President Joe Biden and former President Donald Trump scored decisive victories Tuesday in New Hampshire’s primaries, with both aiming to move confidently into general election mode.
Even so, questions remain, though there are fewer for Democrats. A Biden write-in campaign — he skipped New Hampshire in a conflict over the 2024 primary order — easily defeated an energetic and well-funded challenge from Rep. Dean Phillips of Minnesota.
On the Republican side, former U.N. Ambassador Nikki Haley vowed to continue, much to the chagrin of Trump and his allies. She’s going forward with a sharp focus on South Carolina, where she used to be governor — but where Trump is seen as the front-runner.
Here are the biggest takeaways from New Hampshire primary night — from Trump and the future of the Republican Party to the declining influence of local endorsements and more.
Trump increases the pressure to end the primary campaign
Trump became the first nonincumbent Republican presidential candidate to win both Iowa and New Hampshire, and he won both races by double digits.
Trump and his allies are wielding the historical first as a clear sign that the 2024 primary campaign should be coming to an end. Yes, a significant proportion of the GOP electorate has been looking for a Trump alternative. But it so far hasn’t been able to come close to toppling him.
“We have to do what’s right for our party,” Trump said at his election night party in Nashua.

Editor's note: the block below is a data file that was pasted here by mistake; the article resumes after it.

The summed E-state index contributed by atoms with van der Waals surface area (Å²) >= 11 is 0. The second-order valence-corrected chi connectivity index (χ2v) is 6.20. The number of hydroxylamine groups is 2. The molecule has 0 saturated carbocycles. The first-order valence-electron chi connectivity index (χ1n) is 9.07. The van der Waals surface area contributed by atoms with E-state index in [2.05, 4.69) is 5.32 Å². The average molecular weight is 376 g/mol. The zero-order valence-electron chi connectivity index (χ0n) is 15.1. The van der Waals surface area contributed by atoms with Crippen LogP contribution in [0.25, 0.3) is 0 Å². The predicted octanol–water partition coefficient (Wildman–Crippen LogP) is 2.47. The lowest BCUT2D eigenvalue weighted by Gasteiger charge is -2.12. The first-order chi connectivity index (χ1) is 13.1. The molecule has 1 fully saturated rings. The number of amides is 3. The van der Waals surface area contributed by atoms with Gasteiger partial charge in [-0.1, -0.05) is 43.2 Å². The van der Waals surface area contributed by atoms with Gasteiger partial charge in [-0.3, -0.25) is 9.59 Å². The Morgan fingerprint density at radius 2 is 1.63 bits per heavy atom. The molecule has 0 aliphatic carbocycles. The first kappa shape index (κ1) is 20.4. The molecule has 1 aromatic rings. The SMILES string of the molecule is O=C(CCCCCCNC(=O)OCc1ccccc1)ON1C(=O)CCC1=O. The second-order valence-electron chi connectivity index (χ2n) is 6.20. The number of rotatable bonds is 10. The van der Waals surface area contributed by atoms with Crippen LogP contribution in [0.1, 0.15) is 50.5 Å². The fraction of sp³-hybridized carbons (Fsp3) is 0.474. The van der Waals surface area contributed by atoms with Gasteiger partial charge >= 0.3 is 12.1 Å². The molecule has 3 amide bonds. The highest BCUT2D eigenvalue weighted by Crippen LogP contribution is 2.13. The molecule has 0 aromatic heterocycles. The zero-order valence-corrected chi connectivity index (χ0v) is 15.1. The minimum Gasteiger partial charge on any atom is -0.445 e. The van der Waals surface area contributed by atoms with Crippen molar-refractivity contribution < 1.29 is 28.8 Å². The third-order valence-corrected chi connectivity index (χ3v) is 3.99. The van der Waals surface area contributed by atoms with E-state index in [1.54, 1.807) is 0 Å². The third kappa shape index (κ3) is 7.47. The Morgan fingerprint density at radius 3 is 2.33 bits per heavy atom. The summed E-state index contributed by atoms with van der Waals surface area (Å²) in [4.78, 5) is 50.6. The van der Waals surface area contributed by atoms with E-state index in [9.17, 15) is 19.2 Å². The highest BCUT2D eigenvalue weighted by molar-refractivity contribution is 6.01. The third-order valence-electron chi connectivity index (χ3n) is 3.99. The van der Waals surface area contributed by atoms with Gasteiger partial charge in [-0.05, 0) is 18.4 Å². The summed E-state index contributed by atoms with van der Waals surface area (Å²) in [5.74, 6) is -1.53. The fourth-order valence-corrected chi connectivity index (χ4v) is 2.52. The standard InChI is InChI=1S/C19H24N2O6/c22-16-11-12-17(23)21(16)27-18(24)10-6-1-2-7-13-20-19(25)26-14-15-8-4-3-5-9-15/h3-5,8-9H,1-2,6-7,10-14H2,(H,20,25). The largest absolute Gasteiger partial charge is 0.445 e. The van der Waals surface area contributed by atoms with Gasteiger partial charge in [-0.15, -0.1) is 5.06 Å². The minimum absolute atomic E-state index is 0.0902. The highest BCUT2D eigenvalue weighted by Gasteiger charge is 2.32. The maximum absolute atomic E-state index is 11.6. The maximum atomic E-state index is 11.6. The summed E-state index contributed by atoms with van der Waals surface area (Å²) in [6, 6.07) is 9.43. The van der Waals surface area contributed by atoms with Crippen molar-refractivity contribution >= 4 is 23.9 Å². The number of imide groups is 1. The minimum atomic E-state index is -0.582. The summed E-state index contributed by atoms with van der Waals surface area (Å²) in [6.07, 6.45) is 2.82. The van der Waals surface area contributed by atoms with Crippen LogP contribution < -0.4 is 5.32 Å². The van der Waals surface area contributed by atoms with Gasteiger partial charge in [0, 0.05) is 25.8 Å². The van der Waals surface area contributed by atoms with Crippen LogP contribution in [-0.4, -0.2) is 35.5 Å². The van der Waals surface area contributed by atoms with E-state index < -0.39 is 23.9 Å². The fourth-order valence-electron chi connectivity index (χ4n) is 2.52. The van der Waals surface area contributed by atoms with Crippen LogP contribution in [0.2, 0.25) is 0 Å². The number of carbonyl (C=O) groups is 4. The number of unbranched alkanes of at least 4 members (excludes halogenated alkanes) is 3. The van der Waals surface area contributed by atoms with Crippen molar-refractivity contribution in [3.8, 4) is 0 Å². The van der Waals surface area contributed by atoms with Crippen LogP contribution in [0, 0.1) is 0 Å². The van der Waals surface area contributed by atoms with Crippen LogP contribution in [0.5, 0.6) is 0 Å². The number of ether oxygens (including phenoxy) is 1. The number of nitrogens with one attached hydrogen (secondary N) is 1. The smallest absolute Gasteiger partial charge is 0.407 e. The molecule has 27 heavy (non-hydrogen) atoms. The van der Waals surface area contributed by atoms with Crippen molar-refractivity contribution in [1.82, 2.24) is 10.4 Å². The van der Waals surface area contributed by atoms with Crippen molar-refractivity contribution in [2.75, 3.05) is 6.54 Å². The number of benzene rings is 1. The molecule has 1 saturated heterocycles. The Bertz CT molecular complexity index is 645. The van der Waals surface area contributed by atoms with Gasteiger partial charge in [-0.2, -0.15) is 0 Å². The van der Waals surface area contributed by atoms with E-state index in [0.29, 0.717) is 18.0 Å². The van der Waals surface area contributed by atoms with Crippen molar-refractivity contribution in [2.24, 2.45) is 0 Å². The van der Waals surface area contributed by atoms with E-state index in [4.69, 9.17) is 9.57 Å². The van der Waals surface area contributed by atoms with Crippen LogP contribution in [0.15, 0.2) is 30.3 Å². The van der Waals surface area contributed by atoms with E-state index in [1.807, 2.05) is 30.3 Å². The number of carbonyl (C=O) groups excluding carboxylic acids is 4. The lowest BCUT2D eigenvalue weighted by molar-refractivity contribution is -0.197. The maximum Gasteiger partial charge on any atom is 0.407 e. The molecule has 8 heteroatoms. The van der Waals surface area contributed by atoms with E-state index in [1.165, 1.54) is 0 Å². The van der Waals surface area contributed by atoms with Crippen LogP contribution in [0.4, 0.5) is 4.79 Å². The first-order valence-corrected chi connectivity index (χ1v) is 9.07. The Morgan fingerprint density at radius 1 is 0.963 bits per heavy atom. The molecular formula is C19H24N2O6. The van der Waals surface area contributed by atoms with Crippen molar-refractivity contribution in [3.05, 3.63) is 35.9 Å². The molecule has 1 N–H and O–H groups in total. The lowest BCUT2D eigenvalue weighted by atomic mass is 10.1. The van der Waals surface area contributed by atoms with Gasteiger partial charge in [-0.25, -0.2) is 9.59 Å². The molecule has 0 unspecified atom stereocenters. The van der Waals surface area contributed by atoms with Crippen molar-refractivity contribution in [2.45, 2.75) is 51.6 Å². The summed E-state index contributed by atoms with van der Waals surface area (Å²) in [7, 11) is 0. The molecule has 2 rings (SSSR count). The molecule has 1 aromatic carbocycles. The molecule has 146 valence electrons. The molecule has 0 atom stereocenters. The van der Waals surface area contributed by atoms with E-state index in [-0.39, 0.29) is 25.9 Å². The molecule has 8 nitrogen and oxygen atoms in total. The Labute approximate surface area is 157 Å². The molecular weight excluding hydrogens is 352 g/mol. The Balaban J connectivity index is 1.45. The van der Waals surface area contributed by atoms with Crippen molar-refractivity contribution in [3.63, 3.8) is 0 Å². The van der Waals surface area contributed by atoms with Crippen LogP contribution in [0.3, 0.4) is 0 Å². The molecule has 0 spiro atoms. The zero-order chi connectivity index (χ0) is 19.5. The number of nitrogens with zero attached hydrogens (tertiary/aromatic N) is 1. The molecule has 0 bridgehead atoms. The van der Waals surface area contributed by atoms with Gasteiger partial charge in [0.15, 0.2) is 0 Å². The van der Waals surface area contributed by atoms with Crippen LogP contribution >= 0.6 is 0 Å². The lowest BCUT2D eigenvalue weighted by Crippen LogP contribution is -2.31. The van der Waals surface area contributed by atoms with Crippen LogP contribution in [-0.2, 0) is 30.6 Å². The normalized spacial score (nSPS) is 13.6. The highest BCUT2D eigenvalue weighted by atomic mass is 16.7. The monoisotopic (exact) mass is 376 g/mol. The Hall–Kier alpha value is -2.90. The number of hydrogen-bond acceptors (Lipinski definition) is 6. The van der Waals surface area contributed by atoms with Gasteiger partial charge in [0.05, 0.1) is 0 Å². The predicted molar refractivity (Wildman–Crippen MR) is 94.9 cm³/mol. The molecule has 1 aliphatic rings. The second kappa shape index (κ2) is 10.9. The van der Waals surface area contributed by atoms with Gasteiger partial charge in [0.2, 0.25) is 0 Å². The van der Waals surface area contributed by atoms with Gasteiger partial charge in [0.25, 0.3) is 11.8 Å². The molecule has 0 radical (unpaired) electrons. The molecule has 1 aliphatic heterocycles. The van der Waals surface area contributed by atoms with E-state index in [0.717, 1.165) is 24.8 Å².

Of course, it’s to be expected that Trump would urge his opponents to stop opposing him. More notably, Republican National Committee Chairwoman Ronna McDaniel essentially told NBC News in a statement before New Hampshire polls closed Tuesday that, should Trump earn a substantial victory, it would be time for the party to coalesce formally around him. Several GOP lawmakers have suggested the same.
“If President Trump comes out strong tonight, that’s a clear message being sent by our primary voters,” McDaniel said in her statement earlier Tuesday, adding that former rivals had endorsed Trump and that “Republicans know that if we’re not united as a party behind our nominee we won’t be able to beat Biden.”
But Haley, in her post-election speech Tuesday, pledged to fight on and carry her campaign into South Carolina, which hosts its primary late next month.
A warning sign for Trump
Even though he pulled out a victory over Haley on Tuesday night, there are some general election warning signs in the result for Trump.
First and foremost: his performance with self-identified “moderates,” who tend to be the swing voters in critical swing states like Pennsylvania, Michigan and, yes, even New Hampshire come November.
NBC News exit polling found that while Trump won self-identified Republicans by 49 points, he lost independents by 24 points — and the makeup of the primary was fairly evenly split between the two groups. Self-identified moderates, 29% of the electorate, backed Haley by a whopping 51 points over Trump, while he won conservatives by 42 points.
Meanwhile, just 13% of Haley voters said they would be “satisfied” with Trump’s winning the GOP nomination, while 86% of her voters said he wouldn’t be fit to serve as president should he be convicted of a crime.
Not all of Haley’s supporters now were Trump supporters in 2020. And Greg Moore, the regional director for Americans for Prosperity Action, a conservative group that endorsed Haley, told reporters Friday that he thinks the “raw reality” of a two-candidate matchup will see many unhappy Republicans come home to Trump.
But NBC News spoke with several voters at Haley events who said they couldn’t get themselves to vote for Trump in the fall should he win the nomination — including some who previously voted for him.
Donna Dostie, a Haley supporter from Hooksett, said she liked Trump’s policies but voted for Biden in 2020 after having backed Trump in 2016 because of the “chaos” he “brought to our country.”
She said she would write in Haley this fall should the election be a rematch between Biden and Trump.